Greetings from the Moderator NOVEMBER 2023
The first Sunday in November is pledge Sunday at Park Lake. The ritual we practice is to bring pledge cards forward and place them in an offering plate. It is a visible way to mark our pledge of commitment to the life of the congregation for the year ahead. The practice of a pledge goes way back. When the Israelites entered the land, they were instructed to bring the first fruits of their harvest to the priests as a sacrifice to God. Before the first grains of the harvest passed their lips, they pledged their commitment to support their community of God’s people in its worship life.
I often think about my grandfather at stewardship time. His life was pledged to God’s service seven years before he was born. His father was a prisoner of the confederacy who vowed that if God would let him live, he would educate a son for the ministry. Grandfather was the next son born. He did not have a choice in the matter. He grew up on a farm among farmers. All of his extended family farmed in upstate New York, but all of his family knew that it would not be so for him. When the time was right, he went off to college and then to seminary and ultimately to the mission field in what is now Pakistan where he spent 42 years. As far as any of us know, he never questioned or resented his status as the fulfillment of a pledge. He just lived it out and stayed in touch with family as best he could half a world away when letters traveled by ship and answers to questions took months to receive.
We have a choice about the level of commitment we will make to the community of God’s people to which we belong through the Presbyterian Church (U.S.A.). Every congregation’s session will be preparing a budget for 2024 based on your level of commitment. Your presbytery has begun the budgeting process, too. Council will review the proposed budget at its November meeting and the commissioners to presbytery in December will approve that proposed budget.
The funds your presbytery has to support the witness of our congregations depends on three sources. One that has already been approved for next year is per capita at $25.00 per member which goes to support the work of stated clerks and treasurers at every level of the church beyond the session, office rent and meeting expenses. Another is endowed funds which are designated for specific causes. Due to the generosity of individuals and congregations at the end of their lives and through special offerings, our presbytery has endowment funds designated for church development for new churches and for existing churches, assistance to ministers in emergencies, hunger ministries, and scholarships for seminarians and youth and adults attending conferences. The third source is mission funds received from congregations. It provides for training opportunities and presbytery staff to provide communication, consultation, and pastoral care. When a congregation is looking for a pastor or an individual senses a call to ministry, when there are issues in your congregation that need some outside help, when folks just want to know how to do something, or what the changing demographics of the area around your church are, those are the kinds of things your shared mission dollars provide as well as the chance to join with other Presbyterians in support of shared mission work including compassion ministries, global missions advocacy and mission work in schools, hospitals and agricultural planning assistance that reach people in 73 countries worldwide.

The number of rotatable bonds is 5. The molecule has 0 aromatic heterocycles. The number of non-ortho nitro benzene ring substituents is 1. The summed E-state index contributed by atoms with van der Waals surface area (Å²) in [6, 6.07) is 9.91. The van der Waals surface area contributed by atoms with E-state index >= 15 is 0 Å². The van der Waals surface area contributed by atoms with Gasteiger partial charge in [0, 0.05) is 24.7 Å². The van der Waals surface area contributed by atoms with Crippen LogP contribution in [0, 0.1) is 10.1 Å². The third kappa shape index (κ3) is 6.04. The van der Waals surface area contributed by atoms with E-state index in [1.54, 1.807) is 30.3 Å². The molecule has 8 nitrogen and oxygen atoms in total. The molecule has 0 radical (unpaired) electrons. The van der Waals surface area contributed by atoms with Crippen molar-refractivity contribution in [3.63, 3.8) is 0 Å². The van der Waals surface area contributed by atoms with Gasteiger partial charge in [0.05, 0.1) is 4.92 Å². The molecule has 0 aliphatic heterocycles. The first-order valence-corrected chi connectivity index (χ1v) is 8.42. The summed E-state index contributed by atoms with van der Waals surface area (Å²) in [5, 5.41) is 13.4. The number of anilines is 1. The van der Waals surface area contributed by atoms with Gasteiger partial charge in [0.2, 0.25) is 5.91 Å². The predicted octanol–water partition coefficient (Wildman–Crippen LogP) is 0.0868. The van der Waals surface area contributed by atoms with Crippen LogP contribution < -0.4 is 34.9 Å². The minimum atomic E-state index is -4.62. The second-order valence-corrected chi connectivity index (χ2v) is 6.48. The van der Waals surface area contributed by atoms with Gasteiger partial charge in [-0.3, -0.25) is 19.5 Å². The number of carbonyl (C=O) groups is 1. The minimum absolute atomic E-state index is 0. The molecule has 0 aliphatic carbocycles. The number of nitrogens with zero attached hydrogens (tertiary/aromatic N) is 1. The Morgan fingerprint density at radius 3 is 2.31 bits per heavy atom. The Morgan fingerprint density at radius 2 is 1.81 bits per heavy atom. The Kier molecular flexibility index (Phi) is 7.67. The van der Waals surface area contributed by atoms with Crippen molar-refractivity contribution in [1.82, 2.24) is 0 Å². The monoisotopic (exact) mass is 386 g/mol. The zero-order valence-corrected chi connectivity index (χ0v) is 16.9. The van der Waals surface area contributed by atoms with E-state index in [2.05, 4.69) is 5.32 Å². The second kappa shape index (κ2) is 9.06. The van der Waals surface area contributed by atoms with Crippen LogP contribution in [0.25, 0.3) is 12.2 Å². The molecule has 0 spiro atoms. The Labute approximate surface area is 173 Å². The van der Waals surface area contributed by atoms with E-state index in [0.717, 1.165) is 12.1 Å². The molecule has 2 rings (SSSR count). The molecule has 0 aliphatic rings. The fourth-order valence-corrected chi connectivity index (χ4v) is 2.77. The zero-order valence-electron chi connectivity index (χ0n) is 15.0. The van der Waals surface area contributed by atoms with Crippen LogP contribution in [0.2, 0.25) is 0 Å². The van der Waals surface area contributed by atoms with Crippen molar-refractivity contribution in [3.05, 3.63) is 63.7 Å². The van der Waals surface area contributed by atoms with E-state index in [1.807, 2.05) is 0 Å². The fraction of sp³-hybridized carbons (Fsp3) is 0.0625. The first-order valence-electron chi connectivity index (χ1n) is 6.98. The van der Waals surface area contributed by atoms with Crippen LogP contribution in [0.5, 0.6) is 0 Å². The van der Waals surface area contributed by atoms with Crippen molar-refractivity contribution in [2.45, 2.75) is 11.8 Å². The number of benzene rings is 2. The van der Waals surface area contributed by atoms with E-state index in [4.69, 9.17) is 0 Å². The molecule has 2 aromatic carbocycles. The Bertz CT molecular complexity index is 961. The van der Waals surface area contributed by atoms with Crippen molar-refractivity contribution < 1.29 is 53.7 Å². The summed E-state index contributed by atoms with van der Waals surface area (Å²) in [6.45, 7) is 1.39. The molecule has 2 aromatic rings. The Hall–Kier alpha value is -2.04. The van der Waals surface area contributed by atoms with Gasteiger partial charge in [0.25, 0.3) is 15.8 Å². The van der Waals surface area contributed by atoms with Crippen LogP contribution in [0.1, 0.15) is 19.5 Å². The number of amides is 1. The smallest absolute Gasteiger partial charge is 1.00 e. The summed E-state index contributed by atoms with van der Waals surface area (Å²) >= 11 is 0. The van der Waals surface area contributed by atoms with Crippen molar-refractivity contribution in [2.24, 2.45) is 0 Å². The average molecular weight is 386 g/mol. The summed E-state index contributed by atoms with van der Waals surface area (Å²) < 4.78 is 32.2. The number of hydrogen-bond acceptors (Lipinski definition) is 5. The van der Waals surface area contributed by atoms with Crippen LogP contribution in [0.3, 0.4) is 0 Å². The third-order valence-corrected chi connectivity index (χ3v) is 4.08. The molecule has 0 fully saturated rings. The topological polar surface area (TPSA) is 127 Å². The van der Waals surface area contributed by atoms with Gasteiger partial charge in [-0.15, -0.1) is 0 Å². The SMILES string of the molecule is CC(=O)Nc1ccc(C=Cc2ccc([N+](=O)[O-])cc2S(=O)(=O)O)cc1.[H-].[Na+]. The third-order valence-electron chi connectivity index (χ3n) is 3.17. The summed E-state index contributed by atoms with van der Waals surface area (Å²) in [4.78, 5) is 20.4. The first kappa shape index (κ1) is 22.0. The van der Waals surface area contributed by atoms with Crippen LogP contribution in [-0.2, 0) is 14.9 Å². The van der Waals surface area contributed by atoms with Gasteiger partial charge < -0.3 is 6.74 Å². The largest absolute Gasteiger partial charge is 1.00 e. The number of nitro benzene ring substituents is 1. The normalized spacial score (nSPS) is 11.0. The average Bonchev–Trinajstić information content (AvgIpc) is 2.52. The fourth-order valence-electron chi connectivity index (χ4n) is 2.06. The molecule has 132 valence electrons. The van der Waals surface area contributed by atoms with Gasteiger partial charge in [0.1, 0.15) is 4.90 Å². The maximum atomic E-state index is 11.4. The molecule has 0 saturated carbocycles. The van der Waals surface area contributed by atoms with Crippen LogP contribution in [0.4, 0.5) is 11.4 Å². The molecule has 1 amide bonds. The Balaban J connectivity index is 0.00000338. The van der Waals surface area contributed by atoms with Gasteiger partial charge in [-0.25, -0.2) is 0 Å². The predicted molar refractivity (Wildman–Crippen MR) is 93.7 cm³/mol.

We can do so much more together than any one of us can do alone. I hope you will remember that when your session presents a budget for next year that includes support of your presbytery, synod, and the work of our General Assembly. And knowing what your pledge can do beyond your local congregation, I hope you are proud to support the ministry we share.